Tuesday, March 28 2000
Kim and I spent the whole day packing our worldly possessions in boxes. It started with a scene at the Ryder Truck shipping store on Voltaire Avenue (half way to Point Loma). Kim and I were stressed out and snapping at each other, but the store personnel were unusually pleasant. I couldn't understand anything the one Ryder guy said, what with his thick Mediterranean(?) accent.
Some pictures of Kim and me shot on Cape May Avenue in front of our home in Ocean Beach, San Diego, California.
(The white shirt is an official CollegeClub.com polo shirt, something I could never bear to wear when I actually worked there.)
(that's Kim's white Volvo)
Next we dropped off a couple small furniture pieces at the upholstery place on the corner of Voltaire and Cable. It's run by a stocky, swarthy man named Albert. His hands are covered with layers of scars from many years of small upholstering accidents. The worst of these claimed the end joint of his left ring finger, leaving a shiny burnished stump. We sat at his desk while he calculated the fabric and man hours that would be needed to rejuvenate all the furniture we've dropped off. Nothing on or around his desk, except perhaps the two shop-worn calculators, had been manufactured any later than 1975. Albert suggested that we go to the discount upholstery place on Adams Avenue in Normal Heights to pick out the fabric we wanted, and he and his guys would then set about to doing the work.
So we drove up to our old Normal Heights neighborhood and went into the storied Adams Avenue Theatre. This large ornate building was once a movie theatre, then a place were folks went to see live shows featuring the Red Hot Chili Peppers and Jane's Addiction. Now, though, it's a discount upholstery store. It's brightly-lit and stacked high with bolts of cloth tended by bickering but mostly good-natured employees. We ended up buying over three hundred dollars worth of cloth using my trusty and ever-depleting Visa card. Our two mid-modern couches will be a flamboyant primary red and the smaller things we be covered with a fabric bearing the likeness of purple foliage.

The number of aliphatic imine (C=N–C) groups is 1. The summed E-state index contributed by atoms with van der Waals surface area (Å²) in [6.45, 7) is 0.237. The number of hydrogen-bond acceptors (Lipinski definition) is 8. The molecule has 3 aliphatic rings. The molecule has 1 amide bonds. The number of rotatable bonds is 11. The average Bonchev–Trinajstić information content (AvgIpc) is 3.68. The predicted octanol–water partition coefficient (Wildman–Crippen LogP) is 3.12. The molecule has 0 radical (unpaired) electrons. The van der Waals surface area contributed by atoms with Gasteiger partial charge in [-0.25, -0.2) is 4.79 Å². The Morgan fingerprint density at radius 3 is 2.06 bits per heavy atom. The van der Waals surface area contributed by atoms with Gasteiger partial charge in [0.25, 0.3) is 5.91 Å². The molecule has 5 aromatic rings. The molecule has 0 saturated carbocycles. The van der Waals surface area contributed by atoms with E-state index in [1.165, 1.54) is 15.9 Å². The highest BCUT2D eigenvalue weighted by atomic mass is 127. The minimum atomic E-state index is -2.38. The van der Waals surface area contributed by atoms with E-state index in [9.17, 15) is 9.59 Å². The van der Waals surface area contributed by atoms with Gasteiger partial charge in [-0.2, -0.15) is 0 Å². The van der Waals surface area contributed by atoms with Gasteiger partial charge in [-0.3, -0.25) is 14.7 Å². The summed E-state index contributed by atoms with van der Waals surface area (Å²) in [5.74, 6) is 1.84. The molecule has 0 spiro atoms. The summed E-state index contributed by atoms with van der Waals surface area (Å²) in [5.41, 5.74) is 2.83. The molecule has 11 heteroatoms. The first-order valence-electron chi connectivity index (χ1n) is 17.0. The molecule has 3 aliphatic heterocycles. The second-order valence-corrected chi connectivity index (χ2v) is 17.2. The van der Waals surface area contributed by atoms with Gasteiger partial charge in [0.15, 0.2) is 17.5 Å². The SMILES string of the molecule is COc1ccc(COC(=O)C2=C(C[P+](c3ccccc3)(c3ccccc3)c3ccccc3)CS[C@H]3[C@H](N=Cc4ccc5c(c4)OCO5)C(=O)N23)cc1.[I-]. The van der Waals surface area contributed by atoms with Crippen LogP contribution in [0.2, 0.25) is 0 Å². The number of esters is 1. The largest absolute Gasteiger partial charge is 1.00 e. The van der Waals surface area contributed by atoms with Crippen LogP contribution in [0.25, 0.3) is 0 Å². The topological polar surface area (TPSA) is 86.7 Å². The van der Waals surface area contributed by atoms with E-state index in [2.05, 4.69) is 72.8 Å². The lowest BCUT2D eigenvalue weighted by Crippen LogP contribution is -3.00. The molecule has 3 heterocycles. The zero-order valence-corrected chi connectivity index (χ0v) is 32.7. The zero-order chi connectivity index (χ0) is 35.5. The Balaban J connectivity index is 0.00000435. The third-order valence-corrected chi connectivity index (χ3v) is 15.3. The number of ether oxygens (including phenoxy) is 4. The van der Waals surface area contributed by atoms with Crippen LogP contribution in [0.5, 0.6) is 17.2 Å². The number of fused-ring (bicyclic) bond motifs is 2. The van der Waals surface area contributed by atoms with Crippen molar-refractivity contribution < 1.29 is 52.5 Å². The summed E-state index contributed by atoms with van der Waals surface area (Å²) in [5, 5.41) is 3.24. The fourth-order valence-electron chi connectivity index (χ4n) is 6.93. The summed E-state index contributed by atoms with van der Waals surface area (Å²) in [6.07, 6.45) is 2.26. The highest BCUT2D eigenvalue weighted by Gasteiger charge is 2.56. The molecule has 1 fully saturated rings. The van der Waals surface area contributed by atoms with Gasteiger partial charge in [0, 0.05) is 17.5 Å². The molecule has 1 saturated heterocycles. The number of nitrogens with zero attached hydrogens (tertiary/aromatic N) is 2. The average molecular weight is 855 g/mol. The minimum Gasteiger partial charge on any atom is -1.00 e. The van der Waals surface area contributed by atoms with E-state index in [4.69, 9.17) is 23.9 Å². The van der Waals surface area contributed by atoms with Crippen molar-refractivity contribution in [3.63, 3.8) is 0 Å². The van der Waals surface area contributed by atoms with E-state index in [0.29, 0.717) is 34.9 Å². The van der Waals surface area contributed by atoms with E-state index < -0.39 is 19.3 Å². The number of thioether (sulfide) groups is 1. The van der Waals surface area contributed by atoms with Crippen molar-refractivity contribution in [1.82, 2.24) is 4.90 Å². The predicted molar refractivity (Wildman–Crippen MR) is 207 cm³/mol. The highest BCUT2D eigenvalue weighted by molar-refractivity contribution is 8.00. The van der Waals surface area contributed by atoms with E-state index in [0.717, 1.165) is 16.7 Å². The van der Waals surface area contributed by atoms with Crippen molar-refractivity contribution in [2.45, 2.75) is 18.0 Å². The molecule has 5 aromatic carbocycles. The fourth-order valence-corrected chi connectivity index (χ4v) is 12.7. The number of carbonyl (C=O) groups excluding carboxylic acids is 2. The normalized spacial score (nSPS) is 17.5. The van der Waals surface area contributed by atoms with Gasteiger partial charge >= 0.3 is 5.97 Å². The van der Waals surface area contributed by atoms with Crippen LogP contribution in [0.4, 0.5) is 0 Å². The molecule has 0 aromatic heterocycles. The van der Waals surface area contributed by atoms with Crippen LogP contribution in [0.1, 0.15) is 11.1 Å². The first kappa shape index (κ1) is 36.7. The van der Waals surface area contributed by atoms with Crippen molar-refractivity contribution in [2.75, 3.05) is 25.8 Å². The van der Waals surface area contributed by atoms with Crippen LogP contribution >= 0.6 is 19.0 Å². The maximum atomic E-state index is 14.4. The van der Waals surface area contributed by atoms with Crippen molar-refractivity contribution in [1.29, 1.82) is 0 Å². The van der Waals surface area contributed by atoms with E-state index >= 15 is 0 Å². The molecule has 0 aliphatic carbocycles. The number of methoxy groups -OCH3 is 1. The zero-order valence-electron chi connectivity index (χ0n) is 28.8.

After hours and hours of packing, Kim and I walked down to Newport with Sophie to pick up some more boxes and get some ghetto burritos. But the Rodeo Taco Shop, the place where we'd intended to go, was too overrun at the time with teenage slackers, bums and drug dealers wrapped up in their various unappetizing issues, so we went instead to the eclectic Mexican grill adjacent to the Sunshine Bar and had Mexican bean and rice bowls. Mine contained chicken and Kim's contained that fried fish familiar to anyone who has ever had a Southern California fish taco. As we ate, a crazy homeless woman rooted around in the trash out in front until she found a styrofoam doggy box containing some half-eaten fried chicken. She devoured it right there, using the top of the trash receptacle as a picnic table. I couldn't bear to watch. This same crazy homeless woman walked by our yard sale the other day and started shouting "Fuck you, yard sale Jesus!", flailing her arms wildly and muttering about having to bear someone's child.
As we continued packing, I had to be sort of secretive about my technique, which substituted old clothes for expensive bubble wrap cushioning. But some of Kim's preference for name-brand and other "Mercedes" materials was justified today when we saw how easily our generic black trash bags were stretching and tearing as we packed them with our stuff.
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